In addition to lauding its vibrant and supportive startup scene, Livability awarded Fargo a spot on the 2018 Top 100 Best Places to Live list. Lovers of the great outdoors will feel at home here immediately with its parks, 90 miles of trails and more than a dozen hockey and skating rinks. Meanwhile, North Dakota State University infuses the city with a youthful vibe, including lots of restaurants and entertainment options. The bottom line? Not only is Fargo a great bet to withstand a recession, it’s also a great place to live with an under-the-radar cool factor the rest of the country is just now starting to discover.

4. Victoria, Texas

No state can survive a recession quite like the Lonestar State. During the 2007-09 recession, Texas steadied itself thanks to stable real-estate prices and an extremely diverse mix of industries to keep the jobs flowing. And no Texas city is more recession-resilient than Victoria, a hub of the state’s energy sector. Located between Houston and Corpus Christi, the city is home to a huge Caterpillar














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  excavator plant, Formosa Plastics Corp., polymer and fiber producer INVISTA, DuPont and many others that are constantly expanding and hiring.

Of course, Victoria is also just a great place to live. It’s an extremely charming small town just 40 miles from the Gulf Coast. A small city of just over 60,000 residents, you’ll find no shortage of fun things to do here, from outdoor recreation to attractions like The Texas Zoo and the Victoria Ballet Theatre.

5. Knoxville, Tenn.

By now you may have noticed a trend: the cities on this list are either in the Midwest or the South. The home of “Rocky Top” is no exception. Knoxville had a smooth ride through the 2007-09 recession, and is poised to do the same should another one hit in the near future. The city’s economic growth landed it the number two spot of CareerBliss.com’s “Happiest Cities to Work in Right Now” list in 2013, and, more recently, a spot on Forbes’ list for most Recession-Resistant Cities for Real Estate. In 2018, Livability awarded Knoxville the No. 8 spot on the Top 100 Best Places to Live list.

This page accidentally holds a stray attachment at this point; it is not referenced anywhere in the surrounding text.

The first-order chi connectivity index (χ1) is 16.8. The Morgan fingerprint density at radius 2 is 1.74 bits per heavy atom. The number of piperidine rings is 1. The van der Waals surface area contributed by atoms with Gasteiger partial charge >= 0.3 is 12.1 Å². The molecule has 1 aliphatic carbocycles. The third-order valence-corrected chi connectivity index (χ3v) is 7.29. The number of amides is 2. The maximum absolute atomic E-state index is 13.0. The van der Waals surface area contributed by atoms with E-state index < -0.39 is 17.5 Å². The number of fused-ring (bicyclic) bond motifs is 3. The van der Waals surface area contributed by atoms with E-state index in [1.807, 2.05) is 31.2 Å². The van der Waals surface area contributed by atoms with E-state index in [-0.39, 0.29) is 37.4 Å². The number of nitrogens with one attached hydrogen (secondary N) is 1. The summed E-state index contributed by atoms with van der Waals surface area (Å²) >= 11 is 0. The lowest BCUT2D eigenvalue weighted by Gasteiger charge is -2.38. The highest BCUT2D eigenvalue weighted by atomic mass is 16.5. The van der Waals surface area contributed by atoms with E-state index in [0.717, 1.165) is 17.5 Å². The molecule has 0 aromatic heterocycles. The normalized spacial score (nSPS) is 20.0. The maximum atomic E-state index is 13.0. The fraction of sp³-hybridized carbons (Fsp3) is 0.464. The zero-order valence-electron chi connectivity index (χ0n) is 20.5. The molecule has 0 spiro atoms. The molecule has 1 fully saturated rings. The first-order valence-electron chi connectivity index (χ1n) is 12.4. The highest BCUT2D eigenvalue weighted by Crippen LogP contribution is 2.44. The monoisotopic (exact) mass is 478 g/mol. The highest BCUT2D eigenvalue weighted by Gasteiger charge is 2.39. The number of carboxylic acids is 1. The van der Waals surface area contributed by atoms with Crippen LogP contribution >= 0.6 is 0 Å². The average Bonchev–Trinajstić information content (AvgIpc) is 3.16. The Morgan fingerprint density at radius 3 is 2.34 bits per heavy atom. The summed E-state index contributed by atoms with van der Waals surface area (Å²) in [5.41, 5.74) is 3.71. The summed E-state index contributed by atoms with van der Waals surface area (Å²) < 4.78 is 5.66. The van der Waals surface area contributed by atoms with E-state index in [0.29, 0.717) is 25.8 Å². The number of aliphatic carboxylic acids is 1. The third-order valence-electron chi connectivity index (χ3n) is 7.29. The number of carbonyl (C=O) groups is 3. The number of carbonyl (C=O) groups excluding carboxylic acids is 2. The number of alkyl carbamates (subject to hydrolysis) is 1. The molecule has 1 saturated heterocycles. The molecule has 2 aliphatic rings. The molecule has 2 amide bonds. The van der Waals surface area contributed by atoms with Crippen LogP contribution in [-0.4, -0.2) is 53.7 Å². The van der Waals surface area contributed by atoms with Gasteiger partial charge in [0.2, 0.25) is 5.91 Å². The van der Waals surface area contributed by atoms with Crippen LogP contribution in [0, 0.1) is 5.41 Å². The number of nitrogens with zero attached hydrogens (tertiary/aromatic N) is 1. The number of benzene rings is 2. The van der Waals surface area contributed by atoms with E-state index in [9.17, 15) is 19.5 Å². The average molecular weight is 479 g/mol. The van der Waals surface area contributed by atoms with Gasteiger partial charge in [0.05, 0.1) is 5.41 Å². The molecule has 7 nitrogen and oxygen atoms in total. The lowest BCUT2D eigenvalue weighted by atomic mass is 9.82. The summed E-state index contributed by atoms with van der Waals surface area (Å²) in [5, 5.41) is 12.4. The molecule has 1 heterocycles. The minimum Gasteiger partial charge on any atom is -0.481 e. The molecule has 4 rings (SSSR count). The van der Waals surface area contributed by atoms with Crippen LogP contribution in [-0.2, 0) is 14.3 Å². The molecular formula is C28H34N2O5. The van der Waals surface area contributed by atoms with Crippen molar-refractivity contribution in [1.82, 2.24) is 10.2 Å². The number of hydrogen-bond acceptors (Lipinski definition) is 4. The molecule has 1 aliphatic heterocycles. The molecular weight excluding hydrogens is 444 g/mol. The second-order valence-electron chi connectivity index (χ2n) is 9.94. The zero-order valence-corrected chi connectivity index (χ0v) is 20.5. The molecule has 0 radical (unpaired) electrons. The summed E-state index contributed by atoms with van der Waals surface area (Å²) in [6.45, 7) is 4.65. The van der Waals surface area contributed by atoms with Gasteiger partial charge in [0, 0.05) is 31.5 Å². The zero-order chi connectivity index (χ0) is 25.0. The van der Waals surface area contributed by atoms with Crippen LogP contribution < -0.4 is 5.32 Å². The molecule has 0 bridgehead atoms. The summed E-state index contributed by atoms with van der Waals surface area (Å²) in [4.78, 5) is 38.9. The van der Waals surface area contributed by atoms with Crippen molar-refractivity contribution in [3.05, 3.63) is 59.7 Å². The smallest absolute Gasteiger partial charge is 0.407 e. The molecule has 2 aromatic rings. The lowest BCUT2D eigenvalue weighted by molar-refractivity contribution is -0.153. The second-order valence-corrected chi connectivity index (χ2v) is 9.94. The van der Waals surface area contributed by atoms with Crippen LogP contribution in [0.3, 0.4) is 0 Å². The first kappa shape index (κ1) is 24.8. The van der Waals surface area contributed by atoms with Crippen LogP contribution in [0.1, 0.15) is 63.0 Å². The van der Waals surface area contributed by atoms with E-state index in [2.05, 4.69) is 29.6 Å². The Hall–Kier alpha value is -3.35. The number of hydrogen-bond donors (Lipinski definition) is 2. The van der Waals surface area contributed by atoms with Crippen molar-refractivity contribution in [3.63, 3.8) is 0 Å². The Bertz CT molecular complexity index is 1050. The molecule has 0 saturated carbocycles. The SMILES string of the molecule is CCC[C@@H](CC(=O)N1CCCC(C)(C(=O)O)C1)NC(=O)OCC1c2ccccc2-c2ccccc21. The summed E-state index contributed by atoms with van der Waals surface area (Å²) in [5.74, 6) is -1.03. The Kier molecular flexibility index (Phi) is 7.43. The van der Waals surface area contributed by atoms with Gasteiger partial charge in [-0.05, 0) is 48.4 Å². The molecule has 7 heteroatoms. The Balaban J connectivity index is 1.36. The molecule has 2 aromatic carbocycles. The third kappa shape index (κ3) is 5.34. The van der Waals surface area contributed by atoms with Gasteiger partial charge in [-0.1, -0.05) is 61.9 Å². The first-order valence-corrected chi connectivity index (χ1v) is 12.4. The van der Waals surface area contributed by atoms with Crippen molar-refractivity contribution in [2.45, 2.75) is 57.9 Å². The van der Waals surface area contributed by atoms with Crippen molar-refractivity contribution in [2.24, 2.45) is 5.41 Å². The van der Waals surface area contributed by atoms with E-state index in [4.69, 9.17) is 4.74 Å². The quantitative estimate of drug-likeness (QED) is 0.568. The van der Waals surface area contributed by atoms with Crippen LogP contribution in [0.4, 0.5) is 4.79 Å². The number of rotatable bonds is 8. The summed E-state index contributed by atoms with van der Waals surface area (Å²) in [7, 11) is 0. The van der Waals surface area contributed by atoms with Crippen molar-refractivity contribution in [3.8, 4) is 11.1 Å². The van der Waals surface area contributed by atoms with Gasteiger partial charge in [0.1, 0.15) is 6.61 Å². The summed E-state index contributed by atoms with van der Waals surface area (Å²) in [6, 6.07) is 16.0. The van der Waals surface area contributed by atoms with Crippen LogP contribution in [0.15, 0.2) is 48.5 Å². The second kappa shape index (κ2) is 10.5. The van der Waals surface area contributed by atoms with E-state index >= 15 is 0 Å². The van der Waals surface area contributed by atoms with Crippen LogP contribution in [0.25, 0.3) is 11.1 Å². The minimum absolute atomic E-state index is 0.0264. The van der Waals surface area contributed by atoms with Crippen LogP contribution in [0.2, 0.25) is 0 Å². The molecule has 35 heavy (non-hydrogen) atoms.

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Knoxville, Tenn.

In Knoxville, there hasn’t been an extreme housing explosion, so housing prices have just been rising steadily. Currently, the median home price is $134,600. Knoxville has a vibrant downtown and great restaurant scene due to the University of Tennessee bringing a steady stream of young residents to town. With the Great Smoky Mountains at your back door and Nashville and Chattanooga just short drives away, it’s a perfect place to put down roots and find peace of mind.

6. Tulsa, Ok.

While other metropolitan areas struggled in 2008 and 2009, Tulsa weathered the economic storm like a champ. Like some other cities on the list, Tulsa didn’t experience a housing boom, so there was no bust to be had. Compared with tight urban areas on the coasts, land in Oklahoma is relatively inexpensive and extremely plentiful. The state’s agriculture and energy industries kept it afloat as long as it could, and once the recession hit, it didn’t linger as long or have as big of an impact. In fact, even during the peak of the recession, Tulsa was growing. In 2008 it opened up its huge BOK Center arena, part of the city’s enterprising Vision 2025 project.

To top it all off, Tulsa is a city with rich history and culture. It’s part of America’s old frontier and is steeped in Native American history. It boasts a highly-rated opera company and two symphonies, among other big-city amenities that might surprise you. It’s no coincidence that Livability called Tulsa “an underrated gem” last year.

7. Des Moines, Iowa

The Hawkeye state might fare better than most others during the next recession. According to a recent analysis by Pew Charitable Trusts, the state’s annual budget volatility is lower than average and has more in reserves than most others. During the recession, Des Moines’ unemployment rate only increased by 1.2%, and its housing prices fluctuated a mere 0.1%. And as the fastest-growing city in the Midwest, Des Moines also boasts a thriving startup ecosystem that made it one of the top cities for tech hires in 2018, and one of Livability’s up-and-coming tech hot spots.

The city is awash with job opportunities in an array of industries including agribusiness and financial services. And in case you didn’t know…in the past few years, Des Moines has gotten cool. Like, really cool. Millennials are flocking here to begin their careers and pounce on affordable housing, bringing with them new restaurants, artistic communities and a growing nightlife scene. It’s not only a place to find economic stability, but a creative city that’s brimming with fresh energy.